Chris: That's absolutely right, Rachel. The presidential race is important, but these Senate contests will show us how voters are feeling on the more local levels. Lets not forgot, with Democrats clinging to a 51-seat majority, almost any state could shift the balance in the Senate.


Rachel: And it looks like we have our first round of results coming in. With most precincts in, voters in the Sunshine state have chosen Senate nominees for the seat being vacated by Senator Bill Nelson. On the Democratic side, former Governor Charlie Crist is holding onto just under a 2-point lead over his opponent, former Congressman Kendrick Meek.
Chris: And Republicans have narrowly elected former Senator George LeMieux over George Prescott Bush, the son of Governor Jeb Bush. Very interesting. The Bush family clout worked for Barbara Bush in Texas, but they couldn't quite get by in Texas. I think we could be seeing more from Bush in the future, but tonight just wasn't his night.  In any case, this will no doubt be one the marquee Senate races this year; it could even hinge on the President's performance there.
Rachel: There's another interesting dynamic here. LeMieux owes his national prominence to Crist. Crist appointed him to the Senate and LeMieux was essentially Crist's right-hand man for most of term as governor. To say that I'm interested to see how this race turns out would be a vast understatement....



Democratic Primary



CRIST- 47.2%
MEEK- 45.7%


Republican Primary



LEMIEUX- 48.0%
BUSH- 46.5%

Chris: Now it looks like we have a first results from Utah starting to come in. Let me tell 'ya, Beehive State politics is something else...
Rachel: That's right, Chris. Senator Orrin Hatch, after seeing his colleague Bob Bennett get whacked at the Republican Convention last cycle, decided that he too would likely fail the purity test and subsequently fled the GOP to run as an Independent. Had Hatch stayed a Republican, his career would have probably ended at the Convention a few months ago and he wouldn't have even made it to this primary!  
Chris: Also, no Democrat filed to run for Senate. Some are saying that Hatch made a deal with the Utah Democratic Party; if they didn't run as candidate, he would become the default-Democrat and still pick up moderate Republicans. Will it work? We'll see...
Rachel: We'll see what  happens to Senator Hatch. Tonight Republicans decided who they will run against him in the general election. The top two vote-getters at the convention were Rep. Jason Chaffetz and lawyer Tim Bridgewater. From what we can gather, Chaffetz will be winning by about 8 points.
Chris: Lets not forget that Utah is almost a single-party Republican state. Will it only vote for a Senator with an "R" behind his name? The polls are tight so this election could boil down the ground game of these candidates. No doubt Hatch is taking a big risk. No telling whether he's just prolonging his fate by running as an Independent.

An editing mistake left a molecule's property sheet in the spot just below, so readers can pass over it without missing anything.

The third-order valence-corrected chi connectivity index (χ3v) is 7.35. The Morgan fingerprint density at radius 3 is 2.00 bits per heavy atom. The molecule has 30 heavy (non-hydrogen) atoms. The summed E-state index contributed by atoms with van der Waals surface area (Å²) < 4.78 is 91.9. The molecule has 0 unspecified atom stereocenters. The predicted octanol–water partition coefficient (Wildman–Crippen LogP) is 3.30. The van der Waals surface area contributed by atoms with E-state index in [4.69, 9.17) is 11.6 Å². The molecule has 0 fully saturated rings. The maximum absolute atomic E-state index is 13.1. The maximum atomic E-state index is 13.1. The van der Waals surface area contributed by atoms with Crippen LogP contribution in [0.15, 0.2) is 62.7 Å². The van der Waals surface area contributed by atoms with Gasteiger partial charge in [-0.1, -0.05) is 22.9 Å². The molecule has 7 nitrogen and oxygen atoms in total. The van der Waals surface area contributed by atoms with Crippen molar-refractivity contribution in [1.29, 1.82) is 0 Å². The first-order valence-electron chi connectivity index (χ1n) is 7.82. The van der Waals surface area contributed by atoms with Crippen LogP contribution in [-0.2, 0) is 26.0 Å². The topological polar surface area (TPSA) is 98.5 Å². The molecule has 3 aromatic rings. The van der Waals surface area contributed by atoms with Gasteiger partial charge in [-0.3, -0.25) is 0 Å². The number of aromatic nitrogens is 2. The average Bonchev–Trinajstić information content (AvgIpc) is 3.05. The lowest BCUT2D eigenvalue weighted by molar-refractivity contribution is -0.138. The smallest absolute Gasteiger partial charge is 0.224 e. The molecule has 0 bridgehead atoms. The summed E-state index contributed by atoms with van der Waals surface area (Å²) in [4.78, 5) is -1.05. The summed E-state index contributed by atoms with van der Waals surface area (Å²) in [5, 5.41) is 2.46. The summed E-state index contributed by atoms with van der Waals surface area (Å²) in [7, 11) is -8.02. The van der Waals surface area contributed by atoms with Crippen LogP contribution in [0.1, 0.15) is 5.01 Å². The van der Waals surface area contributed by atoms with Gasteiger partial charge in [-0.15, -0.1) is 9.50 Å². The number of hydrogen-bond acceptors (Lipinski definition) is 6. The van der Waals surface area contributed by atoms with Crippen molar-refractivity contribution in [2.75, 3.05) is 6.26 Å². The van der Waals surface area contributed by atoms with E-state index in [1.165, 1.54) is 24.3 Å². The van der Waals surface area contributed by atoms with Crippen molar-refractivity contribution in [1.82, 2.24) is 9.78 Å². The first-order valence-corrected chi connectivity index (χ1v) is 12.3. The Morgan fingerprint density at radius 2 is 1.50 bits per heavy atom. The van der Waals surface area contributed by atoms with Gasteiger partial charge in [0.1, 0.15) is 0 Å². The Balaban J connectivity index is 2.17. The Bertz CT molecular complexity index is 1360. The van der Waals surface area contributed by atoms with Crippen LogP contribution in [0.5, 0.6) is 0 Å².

CHAFFETZ- 54.2%
BRIDGEWATER- 45.8%


Chris: Next we're going to Tennessee, where its bad news if you're an incumbent Republican Senator. Remember, back in 2006, Tennessee was one of the few bright spots for Republicans; it was the only competitive race that went to the GOP as Bob Corker kept Bill Frist's seat. Well, tonight Corker will be losing the GOP nomination for that seat in the primary.
Rachel: Corker was never especially liked by conservatives; he made it onto a few tea party primary "hit lists." The Republican field for this race was pretty very crowded; it looks like Corker just got drowned out. The GOP nod will instead go to Congressman Zach Wamp. Wamp ran as seemed to successfully bridge the gap between the tea party and the GOP establishment. Singer Hank Williams Jr., former Congressman Van Hilleary and perennial/joke candidate Basil Marceaux also ran.
Chris: On the Democratic side, former Congressman Bart Gordon has had a pretty easy walk to the nomination. Even though Tennessee is red, a respected  guy like Gordon could have a shot at winning, especially with Corker gone. This just shows you how crazy these primaries can be. I mean, who would have though Bob Bennett, Mike Castle and now Bob Corker would go down like this!?
Rachel: And no word from the Corker camp about a possible write-in or independent run. Looks like his options are pretty slim at this point; he'd have to do a ton of legal and logistical maneuvering to even get back on the ballot.


Wamp- 32.6%
Corker*- 30.1%
Hilleary- 19.0%
Williams- 16.5%
Marceaux- 1.1%


Chris: Missouri has always had interesting elections and tonight is no exception. Freshman Claire McCaskill, who was a big Obama supporter in 2008, could be in for a bumpy ride.
Rachel: Yep. The main contest tonight was between Republicans vying to dislodge her  in the fall. Sarah Steelman emerged as a tea party contender, she won the backing if Senator Jim DeMint and made a real grassroots effort to connect with conservative rural voters. On the other hand Rep. Blaine Luetkemeyer ran as more traditional Republican, who was close with the establishment powers.  From what we can report so far, it looks like this will be another close race. Still, we can project that Steelman will hold into a victory with about 51% to 48% to Luetkemeyer.
Chris: Well, looking at the polls, McCaskill would have had a close race with either of the candidates. Steelman definitively has conservative enthusiasm on her side, but she could be seen as less mainstream. This is another seat that could well hinge on the outcome of the Presidential race.